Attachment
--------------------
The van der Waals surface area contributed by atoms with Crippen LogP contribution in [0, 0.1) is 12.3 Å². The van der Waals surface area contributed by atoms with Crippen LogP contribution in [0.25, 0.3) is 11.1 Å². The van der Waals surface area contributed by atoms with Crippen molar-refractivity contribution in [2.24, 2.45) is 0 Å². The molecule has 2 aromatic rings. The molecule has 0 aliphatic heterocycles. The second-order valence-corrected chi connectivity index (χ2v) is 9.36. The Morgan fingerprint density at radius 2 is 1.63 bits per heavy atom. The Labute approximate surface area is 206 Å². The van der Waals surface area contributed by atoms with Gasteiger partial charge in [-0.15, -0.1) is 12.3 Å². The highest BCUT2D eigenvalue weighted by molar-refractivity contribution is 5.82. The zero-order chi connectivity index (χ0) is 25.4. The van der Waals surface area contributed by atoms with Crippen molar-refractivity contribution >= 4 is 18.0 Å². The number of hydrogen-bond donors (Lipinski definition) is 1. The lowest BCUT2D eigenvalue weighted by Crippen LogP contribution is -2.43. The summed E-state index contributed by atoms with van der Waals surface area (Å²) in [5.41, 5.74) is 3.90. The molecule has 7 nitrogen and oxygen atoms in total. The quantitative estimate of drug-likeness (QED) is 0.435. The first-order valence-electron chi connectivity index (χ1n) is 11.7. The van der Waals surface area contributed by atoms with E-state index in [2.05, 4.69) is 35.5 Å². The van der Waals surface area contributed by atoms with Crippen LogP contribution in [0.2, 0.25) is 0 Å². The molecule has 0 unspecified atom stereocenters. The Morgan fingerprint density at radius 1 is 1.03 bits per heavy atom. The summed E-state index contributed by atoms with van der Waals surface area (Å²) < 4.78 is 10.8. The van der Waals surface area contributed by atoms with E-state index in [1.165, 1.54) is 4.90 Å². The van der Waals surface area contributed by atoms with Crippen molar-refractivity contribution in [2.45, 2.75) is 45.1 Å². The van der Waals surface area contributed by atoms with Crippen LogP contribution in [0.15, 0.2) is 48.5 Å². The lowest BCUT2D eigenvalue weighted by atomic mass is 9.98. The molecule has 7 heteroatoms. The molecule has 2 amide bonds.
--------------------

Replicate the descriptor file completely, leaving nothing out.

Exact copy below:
The van der Waals surface area contributed by atoms with Crippen LogP contribution in [0, 0.1) is 12.3 Å². The van der Waals surface area contributed by atoms with Crippen LogP contribution in [0.25, 0.3) is 11.1 Å². The van der Waals surface area contributed by atoms with Crippen molar-refractivity contribution in [2.24, 2.45) is 0 Å². The molecule has 2 aromatic rings. The molecule has 0 aliphatic heterocycles. The second-order valence-corrected chi connectivity index (χ2v) is 9.36. The Morgan fingerprint density at radius 2 is 1.63 bits per heavy atom. The Labute approximate surface area is 206 Å². The van der Waals surface area contributed by atoms with Gasteiger partial charge in [-0.15, -0.1) is 12.3 Å². The highest BCUT2D eigenvalue weighted by molar-refractivity contribution is 5.82. The zero-order chi connectivity index (χ0) is 25.4. The van der Waals surface area contributed by atoms with Crippen molar-refractivity contribution >= 4 is 18.0 Å². The number of hydrogen-bond donors (Lipinski definition) is 1. The lowest BCUT2D eigenvalue weighted by Crippen LogP contribution is -2.43. The summed E-state index contributed by atoms with van der Waals surface area (Å²) in [5.41, 5.74) is 3.90. The molecule has 7 nitrogen and oxygen atoms in total. The quantitative estimate of drug-likeness (QED) is 0.435. The first-order valence-electron chi connectivity index (χ1n) is 11.7. The van der Waals surface area contributed by atoms with E-state index in [2.05, 4.69) is 35.5 Å². The van der Waals surface area contributed by atoms with Crippen LogP contribution in [0.2, 0.25) is 0 Å². The molecule has 0 unspecified atom stereocenters. The Morgan fingerprint density at radius 1 is 1.03 bits per heavy atom. The summed E-state index contributed by atoms with van der Waals surface area (Å²) < 4.78 is 10.8. The van der Waals surface area contributed by atoms with E-state index in [1.165, 1.54) is 4.90 Å². The van der Waals surface area contributed by atoms with Crippen molar-refractivity contribution in [2.45, 2.75) is 45.1 Å². The van der Waals surface area contributed by atoms with Crippen LogP contribution in [0.15, 0.2) is 48.5 Å². The lowest BCUT2D eigenvalue weighted by atomic mass is 9.98. The molecule has 7 heteroatoms. The molecule has 2 amide bonds.